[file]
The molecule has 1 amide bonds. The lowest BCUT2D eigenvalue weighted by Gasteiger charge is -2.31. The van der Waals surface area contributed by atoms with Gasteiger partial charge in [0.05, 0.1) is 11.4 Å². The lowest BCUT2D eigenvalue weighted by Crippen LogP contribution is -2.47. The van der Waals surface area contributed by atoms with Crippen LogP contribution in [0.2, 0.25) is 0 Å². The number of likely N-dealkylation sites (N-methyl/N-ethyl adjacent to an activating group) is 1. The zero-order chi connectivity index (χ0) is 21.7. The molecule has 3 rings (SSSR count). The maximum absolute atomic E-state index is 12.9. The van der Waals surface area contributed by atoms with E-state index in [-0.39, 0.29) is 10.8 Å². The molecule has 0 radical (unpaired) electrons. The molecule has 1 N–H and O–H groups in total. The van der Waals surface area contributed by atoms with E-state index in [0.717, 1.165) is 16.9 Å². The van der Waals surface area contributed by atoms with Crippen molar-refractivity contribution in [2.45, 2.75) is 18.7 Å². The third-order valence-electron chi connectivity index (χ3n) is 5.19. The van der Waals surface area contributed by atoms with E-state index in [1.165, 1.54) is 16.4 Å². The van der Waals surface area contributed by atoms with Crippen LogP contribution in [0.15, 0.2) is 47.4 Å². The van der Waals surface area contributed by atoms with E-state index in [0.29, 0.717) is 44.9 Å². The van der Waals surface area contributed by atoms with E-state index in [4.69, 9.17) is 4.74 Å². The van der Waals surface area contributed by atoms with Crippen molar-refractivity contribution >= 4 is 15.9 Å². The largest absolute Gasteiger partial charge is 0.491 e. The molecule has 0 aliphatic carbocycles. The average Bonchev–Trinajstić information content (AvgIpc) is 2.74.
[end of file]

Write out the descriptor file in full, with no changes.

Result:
The molecule has 1 amide bonds. The lowest BCUT2D eigenvalue weighted by Gasteiger charge is -2.31. The van der Waals surface area contributed by atoms with Gasteiger partial charge in [0.05, 0.1) is 11.4 Å². The lowest BCUT2D eigenvalue weighted by Crippen LogP contribution is -2.47. The van der Waals surface area contributed by atoms with Crippen LogP contribution in [0.2, 0.25) is 0 Å². The number of likely N-dealkylation sites (N-methyl/N-ethyl adjacent to an activating group) is 1. The zero-order chi connectivity index (χ0) is 21.7. The molecule has 3 rings (SSSR count). The maximum absolute atomic E-state index is 12.9. The van der Waals surface area contributed by atoms with E-state index in [-0.39, 0.29) is 10.8 Å². The molecule has 0 radical (unpaired) electrons. The molecule has 1 N–H and O–H groups in total. The van der Waals surface area contributed by atoms with E-state index in [0.717, 1.165) is 16.9 Å². The van der Waals surface area contributed by atoms with Crippen molar-refractivity contribution in [2.45, 2.75) is 18.7 Å². The third-order valence-electron chi connectivity index (χ3n) is 5.19. The van der Waals surface area contributed by atoms with E-state index in [1.165, 1.54) is 16.4 Å². The van der Waals surface area contributed by atoms with Crippen LogP contribution in [0.15, 0.2) is 47.4 Å². The van der Waals surface area contributed by atoms with E-state index in [0.29, 0.717) is 44.9 Å². The van der Waals surface area contributed by atoms with E-state index in [4.69, 9.17) is 4.74 Å². The van der Waals surface area contributed by atoms with Crippen molar-refractivity contribution >= 4 is 15.9 Å². The largest absolute Gasteiger partial charge is 0.491 e. The molecule has 0 aliphatic carbocycles. The average Bonchev–Trinajstić information content (AvgIpc) is 2.74.